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Why-the-world-stays-screwed-up edition.

Thanks to Kapryan.

Quote of the Day:

NSA plays a lot of word games.

The DIA document shows that for the NSA, ‘collection’ of your e-mails doesn’t mean what you think it means. It means something totally different. They want to be able to say they’re not ‘collecting’ your data, so they claim that even though they copied all your e-mails, put them in a server for five years, and searched them at will, that’s not ‘collection’ because your e-mail didn’t go into a report.

The NSA plays the same games with all of the words they use — they say you are not a ‘target,’ even though they collect, store and search all your data. They say your data is collected only ‘incidentally,’ even though the NSA intentionally designs its programs to collect everything you do online. They say your data is not collected ‘under this program,’ which almost certainly means it is collected under some other program. The NSA says things, using some very tortured and legalistic definitions, which are technically true but designed to mislead Americans about how it collects and uses our data. The NSA’s collection and use of Americans’ data would never stand up to any kind of public scrutiny or judicial review. The only way these programs survive is because they are shielded from review and oversight and challenge in the courts.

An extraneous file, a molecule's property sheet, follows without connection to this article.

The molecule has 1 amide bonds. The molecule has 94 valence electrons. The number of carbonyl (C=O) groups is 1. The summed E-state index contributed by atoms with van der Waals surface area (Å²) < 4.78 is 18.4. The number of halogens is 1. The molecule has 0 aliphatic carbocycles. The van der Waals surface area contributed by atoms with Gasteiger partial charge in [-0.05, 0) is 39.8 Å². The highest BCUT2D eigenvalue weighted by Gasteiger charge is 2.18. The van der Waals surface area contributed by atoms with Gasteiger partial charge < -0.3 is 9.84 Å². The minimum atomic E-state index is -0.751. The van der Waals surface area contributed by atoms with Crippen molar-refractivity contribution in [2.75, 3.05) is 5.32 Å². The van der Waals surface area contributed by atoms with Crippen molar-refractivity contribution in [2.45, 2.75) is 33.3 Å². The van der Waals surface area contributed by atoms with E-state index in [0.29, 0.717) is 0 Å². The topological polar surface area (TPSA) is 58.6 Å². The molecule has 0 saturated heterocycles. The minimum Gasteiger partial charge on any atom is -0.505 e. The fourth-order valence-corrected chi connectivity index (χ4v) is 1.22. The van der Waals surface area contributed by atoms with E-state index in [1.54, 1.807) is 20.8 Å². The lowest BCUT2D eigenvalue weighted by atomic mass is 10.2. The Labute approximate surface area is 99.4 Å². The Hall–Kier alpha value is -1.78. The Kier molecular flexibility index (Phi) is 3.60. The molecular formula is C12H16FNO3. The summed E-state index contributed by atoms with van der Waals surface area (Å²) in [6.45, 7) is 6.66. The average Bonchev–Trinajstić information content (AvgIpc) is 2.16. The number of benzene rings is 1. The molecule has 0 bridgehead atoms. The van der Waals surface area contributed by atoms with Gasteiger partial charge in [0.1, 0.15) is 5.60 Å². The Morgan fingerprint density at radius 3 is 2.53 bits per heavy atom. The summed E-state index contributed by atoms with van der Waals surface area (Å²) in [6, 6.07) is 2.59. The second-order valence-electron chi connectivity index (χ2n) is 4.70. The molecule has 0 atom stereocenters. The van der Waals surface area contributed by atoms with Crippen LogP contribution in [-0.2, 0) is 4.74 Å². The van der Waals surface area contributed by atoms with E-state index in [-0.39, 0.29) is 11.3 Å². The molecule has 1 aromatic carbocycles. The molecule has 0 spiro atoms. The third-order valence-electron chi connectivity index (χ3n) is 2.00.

John Tye, a former State Department official, in ‘New documents show how Reagan-era executive order unbounded NSA’.